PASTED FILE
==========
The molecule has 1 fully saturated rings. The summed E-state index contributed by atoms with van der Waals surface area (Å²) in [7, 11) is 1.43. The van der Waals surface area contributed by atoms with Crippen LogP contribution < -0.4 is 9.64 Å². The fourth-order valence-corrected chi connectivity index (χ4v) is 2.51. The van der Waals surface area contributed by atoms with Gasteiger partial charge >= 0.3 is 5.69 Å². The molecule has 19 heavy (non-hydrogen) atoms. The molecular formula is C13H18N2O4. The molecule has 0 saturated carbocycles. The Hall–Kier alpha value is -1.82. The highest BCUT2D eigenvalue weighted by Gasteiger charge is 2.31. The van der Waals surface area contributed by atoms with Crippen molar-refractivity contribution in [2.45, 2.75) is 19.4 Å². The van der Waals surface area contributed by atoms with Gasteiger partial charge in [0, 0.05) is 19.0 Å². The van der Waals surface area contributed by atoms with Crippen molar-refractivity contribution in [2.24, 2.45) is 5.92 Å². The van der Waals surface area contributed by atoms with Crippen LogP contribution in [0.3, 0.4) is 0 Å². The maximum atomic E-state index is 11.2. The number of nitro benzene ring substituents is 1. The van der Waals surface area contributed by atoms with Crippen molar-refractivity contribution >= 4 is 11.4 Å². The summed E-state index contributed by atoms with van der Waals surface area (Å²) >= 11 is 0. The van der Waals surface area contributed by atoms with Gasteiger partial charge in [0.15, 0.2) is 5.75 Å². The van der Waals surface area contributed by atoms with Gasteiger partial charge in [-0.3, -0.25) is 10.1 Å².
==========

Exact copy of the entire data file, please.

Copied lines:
The molecule has 1 fully saturated rings. The summed E-state index contributed by atoms with van der Waals surface area (Å²) in [7, 11) is 1.43. The van der Waals surface area contributed by atoms with Crippen LogP contribution < -0.4 is 9.64 Å². The fourth-order valence-corrected chi connectivity index (χ4v) is 2.51. The van der Waals surface area contributed by atoms with Gasteiger partial charge >= 0.3 is 5.69 Å². The molecule has 19 heavy (non-hydrogen) atoms. The molecular formula is C13H18N2O4. The molecule has 0 saturated carbocycles. The Hall–Kier alpha value is -1.82. The highest BCUT2D eigenvalue weighted by Gasteiger charge is 2.31. The van der Waals surface area contributed by atoms with Crippen molar-refractivity contribution in [2.45, 2.75) is 19.4 Å². The van der Waals surface area contributed by atoms with Gasteiger partial charge in [0, 0.05) is 19.0 Å². The van der Waals surface area contributed by atoms with Crippen molar-refractivity contribution in [2.24, 2.45) is 5.92 Å². The van der Waals surface area contributed by atoms with Crippen LogP contribution in [0.3, 0.4) is 0 Å². The maximum atomic E-state index is 11.2. The number of nitro benzene ring substituents is 1. The van der Waals surface area contributed by atoms with Crippen molar-refractivity contribution >= 4 is 11.4 Å². The summed E-state index contributed by atoms with van der Waals surface area (Å²) >= 11 is 0. The van der Waals surface area contributed by atoms with Gasteiger partial charge in [0.15, 0.2) is 5.75 Å². The van der Waals surface area contributed by atoms with Gasteiger partial charge in [-0.3, -0.25) is 10.1 Å².